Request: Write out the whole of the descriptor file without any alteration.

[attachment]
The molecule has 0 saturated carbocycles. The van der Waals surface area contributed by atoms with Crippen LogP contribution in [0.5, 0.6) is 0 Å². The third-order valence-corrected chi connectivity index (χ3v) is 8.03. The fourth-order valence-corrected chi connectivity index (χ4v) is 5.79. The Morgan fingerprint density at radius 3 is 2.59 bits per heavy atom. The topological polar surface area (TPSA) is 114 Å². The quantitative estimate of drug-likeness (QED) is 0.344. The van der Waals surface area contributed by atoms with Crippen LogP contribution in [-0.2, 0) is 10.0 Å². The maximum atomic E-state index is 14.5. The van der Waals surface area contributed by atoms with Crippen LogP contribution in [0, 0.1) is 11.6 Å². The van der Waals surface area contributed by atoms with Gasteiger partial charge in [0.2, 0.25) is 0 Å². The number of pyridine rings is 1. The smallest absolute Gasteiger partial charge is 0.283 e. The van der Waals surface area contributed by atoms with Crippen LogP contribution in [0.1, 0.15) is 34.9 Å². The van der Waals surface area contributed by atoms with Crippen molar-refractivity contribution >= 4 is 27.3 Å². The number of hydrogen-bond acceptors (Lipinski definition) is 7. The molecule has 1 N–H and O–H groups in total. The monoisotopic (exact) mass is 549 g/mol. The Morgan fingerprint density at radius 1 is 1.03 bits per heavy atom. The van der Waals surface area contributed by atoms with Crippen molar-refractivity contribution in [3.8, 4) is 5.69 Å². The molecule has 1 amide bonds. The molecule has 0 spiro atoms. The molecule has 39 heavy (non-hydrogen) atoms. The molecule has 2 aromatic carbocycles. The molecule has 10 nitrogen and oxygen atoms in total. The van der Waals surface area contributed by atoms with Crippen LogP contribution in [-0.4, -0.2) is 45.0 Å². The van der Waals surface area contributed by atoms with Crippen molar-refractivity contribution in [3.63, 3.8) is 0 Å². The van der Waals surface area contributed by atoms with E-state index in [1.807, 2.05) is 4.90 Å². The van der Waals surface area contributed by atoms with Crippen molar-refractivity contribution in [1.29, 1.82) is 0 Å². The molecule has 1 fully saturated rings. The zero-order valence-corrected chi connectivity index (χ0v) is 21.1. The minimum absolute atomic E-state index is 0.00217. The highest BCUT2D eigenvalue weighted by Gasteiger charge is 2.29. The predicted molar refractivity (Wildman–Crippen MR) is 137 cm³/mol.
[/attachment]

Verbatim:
The molecule has 0 saturated carbocycles. The van der Waals surface area contributed by atoms with Crippen LogP contribution in [0.5, 0.6) is 0 Å². The third-order valence-corrected chi connectivity index (χ3v) is 8.03. The fourth-order valence-corrected chi connectivity index (χ4v) is 5.79. The Morgan fingerprint density at radius 3 is 2.59 bits per heavy atom. The topological polar surface area (TPSA) is 114 Å². The quantitative estimate of drug-likeness (QED) is 0.344. The van der Waals surface area contributed by atoms with Crippen LogP contribution in [-0.2, 0) is 10.0 Å². The maximum atomic E-state index is 14.5. The van der Waals surface area contributed by atoms with Crippen LogP contribution in [0, 0.1) is 11.6 Å². The van der Waals surface area contributed by atoms with Gasteiger partial charge in [0.2, 0.25) is 0 Å². The number of pyridine rings is 1. The smallest absolute Gasteiger partial charge is 0.283 e. The van der Waals surface area contributed by atoms with Crippen LogP contribution in [0.1, 0.15) is 34.9 Å². The van der Waals surface area contributed by atoms with Crippen molar-refractivity contribution >= 4 is 27.3 Å². The number of hydrogen-bond acceptors (Lipinski definition) is 7. The molecule has 1 N–H and O–H groups in total. The monoisotopic (exact) mass is 549 g/mol. The Morgan fingerprint density at radius 1 is 1.03 bits per heavy atom. The van der Waals surface area contributed by atoms with Crippen molar-refractivity contribution in [3.8, 4) is 5.69 Å². The molecule has 1 amide bonds. The molecule has 0 spiro atoms. The molecule has 39 heavy (non-hydrogen) atoms. The molecule has 2 aromatic carbocycles. The molecule has 10 nitrogen and oxygen atoms in total. The van der Waals surface area contributed by atoms with Crippen LogP contribution in [-0.4, -0.2) is 45.0 Å². The van der Waals surface area contributed by atoms with Crippen molar-refractivity contribution in [3.63, 3.8) is 0 Å². The van der Waals surface area contributed by atoms with E-state index in [1.807, 2.05) is 4.90 Å². The van der Waals surface area contributed by atoms with Crippen molar-refractivity contribution in [1.29, 1.82) is 0 Å². The molecule has 1 fully saturated rings. The zero-order valence-corrected chi connectivity index (χ0v) is 21.1. The minimum absolute atomic E-state index is 0.00217. The highest BCUT2D eigenvalue weighted by Gasteiger charge is 2.29. The predicted molar refractivity (Wildman–Crippen MR) is 137 cm³/mol.